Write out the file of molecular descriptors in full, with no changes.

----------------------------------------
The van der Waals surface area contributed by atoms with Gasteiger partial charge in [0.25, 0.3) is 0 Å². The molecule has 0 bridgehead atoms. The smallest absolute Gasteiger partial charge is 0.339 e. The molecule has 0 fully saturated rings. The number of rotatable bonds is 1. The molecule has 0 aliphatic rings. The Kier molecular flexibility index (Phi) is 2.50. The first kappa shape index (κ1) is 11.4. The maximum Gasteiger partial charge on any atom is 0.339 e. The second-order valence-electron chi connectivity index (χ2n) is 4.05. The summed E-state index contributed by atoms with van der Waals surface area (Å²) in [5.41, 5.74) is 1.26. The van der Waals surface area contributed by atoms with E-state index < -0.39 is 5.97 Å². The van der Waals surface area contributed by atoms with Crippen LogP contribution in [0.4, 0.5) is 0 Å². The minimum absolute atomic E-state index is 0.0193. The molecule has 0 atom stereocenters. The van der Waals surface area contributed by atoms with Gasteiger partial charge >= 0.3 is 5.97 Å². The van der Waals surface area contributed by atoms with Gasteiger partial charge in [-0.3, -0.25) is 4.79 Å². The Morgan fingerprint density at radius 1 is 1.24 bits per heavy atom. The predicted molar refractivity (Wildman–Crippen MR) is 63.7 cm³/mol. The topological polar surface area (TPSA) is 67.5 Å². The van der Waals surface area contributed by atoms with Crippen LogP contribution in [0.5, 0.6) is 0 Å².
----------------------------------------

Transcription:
The van der Waals surface area contributed by atoms with Gasteiger partial charge in [0.25, 0.3) is 0 Å². The molecule has 0 bridgehead atoms. The smallest absolute Gasteiger partial charge is 0.339 e. The molecule has 0 fully saturated rings. The number of rotatable bonds is 1. The molecule has 0 aliphatic rings. The Kier molecular flexibility index (Phi) is 2.50. The first kappa shape index (κ1) is 11.4. The maximum Gasteiger partial charge on any atom is 0.339 e. The second-order valence-electron chi connectivity index (χ2n) is 4.05. The summed E-state index contributed by atoms with van der Waals surface area (Å²) in [5.41, 5.74) is 1.26. The van der Waals surface area contributed by atoms with E-state index < -0.39 is 5.97 Å². The van der Waals surface area contributed by atoms with Crippen LogP contribution in [0.4, 0.5) is 0 Å². The minimum absolute atomic E-state index is 0.0193. The molecule has 0 atom stereocenters. The van der Waals surface area contributed by atoms with Gasteiger partial charge >= 0.3 is 5.97 Å². The van der Waals surface area contributed by atoms with Gasteiger partial charge in [-0.3, -0.25) is 4.79 Å². The Morgan fingerprint density at radius 1 is 1.24 bits per heavy atom. The predicted molar refractivity (Wildman–Crippen MR) is 63.7 cm³/mol. The topological polar surface area (TPSA) is 67.5 Å². The van der Waals surface area contributed by atoms with Crippen LogP contribution in [0.5, 0.6) is 0 Å².